For family reasons, Healey began the 1910–11 season with Stockton,[20] but soon returned to Bishop Auckland, whom he helped reach the 1911 FA Amateur Cup final. He scored in the semi-final, against Ilford, but Bishops lost to Bromley in the final, despite their opponents having a man sent off for striking another player.[21] He moved on to Darlington in February 1912,[22] and the following season was their top scorer with 41 league goals as the club won the North-Eastern League title.[23] Healey was included at inside right in a forward line "about as strong as it could be made" for the Amateur XI that faced a Professional XI in the 1913 FA Charity Shield.[24] Although the amateurs lost 7–2, the Daily Mirror's reporter picked him out as the "most consistent forward in the line".[25]

He was selected for the North-Eastern League eleven to face the Central League in February 1914.[26] In March, Scottish club St Mirren were without the services of the injured George Elmore for their Scottish Cup quarter-final, and had hoped to use Healey in his place; he had previously played in the area with the Northern Nomads travelling team.[27] Sunderland made no objection, but it was reported first that business prevented Healey obliging, and later that he had an injured knee.[28]

Professional football with Middlesbrough[edit]

Four days later, he turned professional with First Division Middlesbrough. He was described as "[possessing] fine physique, and is a remarkably clever dribbler and good shot" – he had already reached the 20-goal mark for Darlington[29] – and it was expected that "professional training will increase his pace".[30] He made his first-team debut on 4 April at home to Preston North End, scored Middlesbrough's third goal 15 minutes into the second half as they won 4–1,[31] and "proved himself well up to the first grade of Association Football".[32] He was retained for the 1914–15 season – the last before league football was discontinued for the duration of the First World War – but played mainly for the reserve team in the North-Eastern League, in which capacity he was chosen for the Rest of the League team for the annual fixture against the league champions.[33] He made three more Football League appearances, and scored one more goal,[1] a second-half header against Bradford in November 1914 in what was Middlesbrough's first home defeat of the season.[34]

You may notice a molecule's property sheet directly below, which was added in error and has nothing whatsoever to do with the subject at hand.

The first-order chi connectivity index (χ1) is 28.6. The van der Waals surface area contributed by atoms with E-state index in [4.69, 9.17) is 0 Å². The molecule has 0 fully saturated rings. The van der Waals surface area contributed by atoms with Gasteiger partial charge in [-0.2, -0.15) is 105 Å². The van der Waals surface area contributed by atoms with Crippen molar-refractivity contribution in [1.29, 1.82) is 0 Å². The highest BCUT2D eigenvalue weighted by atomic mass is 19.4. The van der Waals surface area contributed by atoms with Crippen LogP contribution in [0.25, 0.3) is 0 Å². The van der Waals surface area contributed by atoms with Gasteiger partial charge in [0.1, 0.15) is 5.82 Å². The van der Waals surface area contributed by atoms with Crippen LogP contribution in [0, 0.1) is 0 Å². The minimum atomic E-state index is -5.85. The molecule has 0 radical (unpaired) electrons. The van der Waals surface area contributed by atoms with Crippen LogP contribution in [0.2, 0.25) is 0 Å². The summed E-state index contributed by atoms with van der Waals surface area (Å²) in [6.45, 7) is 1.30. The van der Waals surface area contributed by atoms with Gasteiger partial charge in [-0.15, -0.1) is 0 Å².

Post-war football with Darlington[edit]

After Darlington F.C. folded during the war, a new club, Darlington Forge Albion, was formed to represent the town in the Northern Victory League. Healey resumed his football career with that club, which was renamed Darlington for the first post-war season of the North-Eastern League.[35] His goals contributed to their second-place finish – he was the league's top scorer halfway through the season[36] – and earned him selection for the representative match against the Central League.[37]

His goals also helped Darlington reach the second round proper (last 32) of the 1919–20 FA Cup. Healey scored twice against Bishop Auckland in the fifth qualifying round,[38] and repeated the feat in the sixth, as well as creating two for Aaron Travis, as Darlington beat Southern League club Norwich City 5–0.[39] In the first round proper, Darlington faced Sheffield Wednesday of the First Division. A damaged shoulder meant Healey was unfit for the scheduled date,[40] but a waterlogged Feethams pitch gave him an extra few days to recover. The match ended goalless; Healey was unusually indecisive in front of goal, and was standing in an offside position when Travis did put the ball in the net.[41] Although reported doubtful for the replay,[42] he did appear, pressuring goalkeeper Arnold Birch into conceding a corner from which Darlington took the lead – the goal variously attributed to George Stevens or to Healey himself.[43] He missed the second-round tie at Birmingham because his wife was ill; Darlington lost 4–0.[44]

Under Healey's captaincy, Darlington won the North-Eastern League title in 1920–21.[3] In the FA Cup, they hosted Second Division club Blackpool in the first round. Healey scored the opener, was involved in Darlington's late equaliser, and missed another chance by heading wide when well placed;[45] they lost the replay.

Darlington formed part of the new Northern Section of the Third Division in 1921–22. Healey was no longer a first choice in the forward line, but appeared not infrequently, particularly when the ground was heavy.[46] He made his first appearance on 24 December and played in nine of the next twelve fixtures.[47] Replacing the injured Arthur Wolstenholme for the FA Cup match against Manchester City, he opened the scoring with a header, but City won 3–1.[48] He kept his place for the next match,[49] and even after Wolstenholme's return to fitness continued in the team, with a winning goal against Rochdale,[50] four of Darlington's six to beat Hartlepools United in the Durham Senior Cup,[51] and profiting from a defensive error to score the only goal of the league visit to Tranmere Rovers.[52] Healey was retained for the 1922–23 season,[53] and he scored against Accrington Stanley in September, but he played mainly in the reserves. In a match against Hartlepools' reserves in November, he was the butt of the crowd's mockery because he had, as the Northern Daily Mail put it, "now lost some of his former vigour".[54] He finished his Football League career with 5 goals from 21 matches.[1]